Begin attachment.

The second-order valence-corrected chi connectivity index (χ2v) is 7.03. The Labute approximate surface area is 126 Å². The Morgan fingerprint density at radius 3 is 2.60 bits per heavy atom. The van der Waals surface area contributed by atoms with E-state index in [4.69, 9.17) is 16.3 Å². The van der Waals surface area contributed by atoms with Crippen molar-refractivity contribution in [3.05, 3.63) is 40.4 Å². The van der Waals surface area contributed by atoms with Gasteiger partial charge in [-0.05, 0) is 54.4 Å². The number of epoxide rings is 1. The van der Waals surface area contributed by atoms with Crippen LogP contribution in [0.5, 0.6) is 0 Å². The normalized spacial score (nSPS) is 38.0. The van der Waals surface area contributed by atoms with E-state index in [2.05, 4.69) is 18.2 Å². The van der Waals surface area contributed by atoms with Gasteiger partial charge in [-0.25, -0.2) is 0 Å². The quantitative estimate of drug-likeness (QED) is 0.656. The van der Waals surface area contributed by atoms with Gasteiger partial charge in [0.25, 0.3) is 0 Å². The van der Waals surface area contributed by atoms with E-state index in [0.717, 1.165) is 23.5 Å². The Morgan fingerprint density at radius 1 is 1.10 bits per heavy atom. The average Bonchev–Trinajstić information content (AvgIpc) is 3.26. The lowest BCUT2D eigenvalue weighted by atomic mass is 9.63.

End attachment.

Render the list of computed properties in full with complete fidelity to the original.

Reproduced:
The second-order valence-corrected chi connectivity index (χ2v) is 7.03. The Labute approximate surface area is 126 Å². The Morgan fingerprint density at radius 3 is 2.60 bits per heavy atom. The van der Waals surface area contributed by atoms with E-state index in [4.69, 9.17) is 16.3 Å². The van der Waals surface area contributed by atoms with Crippen molar-refractivity contribution in [3.05, 3.63) is 40.4 Å². The van der Waals surface area contributed by atoms with Gasteiger partial charge in [-0.05, 0) is 54.4 Å². The number of epoxide rings is 1. The van der Waals surface area contributed by atoms with Crippen LogP contribution in [0.5, 0.6) is 0 Å². The normalized spacial score (nSPS) is 38.0. The van der Waals surface area contributed by atoms with E-state index in [2.05, 4.69) is 18.2 Å². The van der Waals surface area contributed by atoms with Gasteiger partial charge in [-0.25, -0.2) is 0 Å². The quantitative estimate of drug-likeness (QED) is 0.656. The van der Waals surface area contributed by atoms with Gasteiger partial charge in [0.25, 0.3) is 0 Å². The van der Waals surface area contributed by atoms with E-state index in [0.717, 1.165) is 23.5 Å². The Morgan fingerprint density at radius 1 is 1.10 bits per heavy atom. The average Bonchev–Trinajstić information content (AvgIpc) is 3.26. The lowest BCUT2D eigenvalue weighted by atomic mass is 9.63.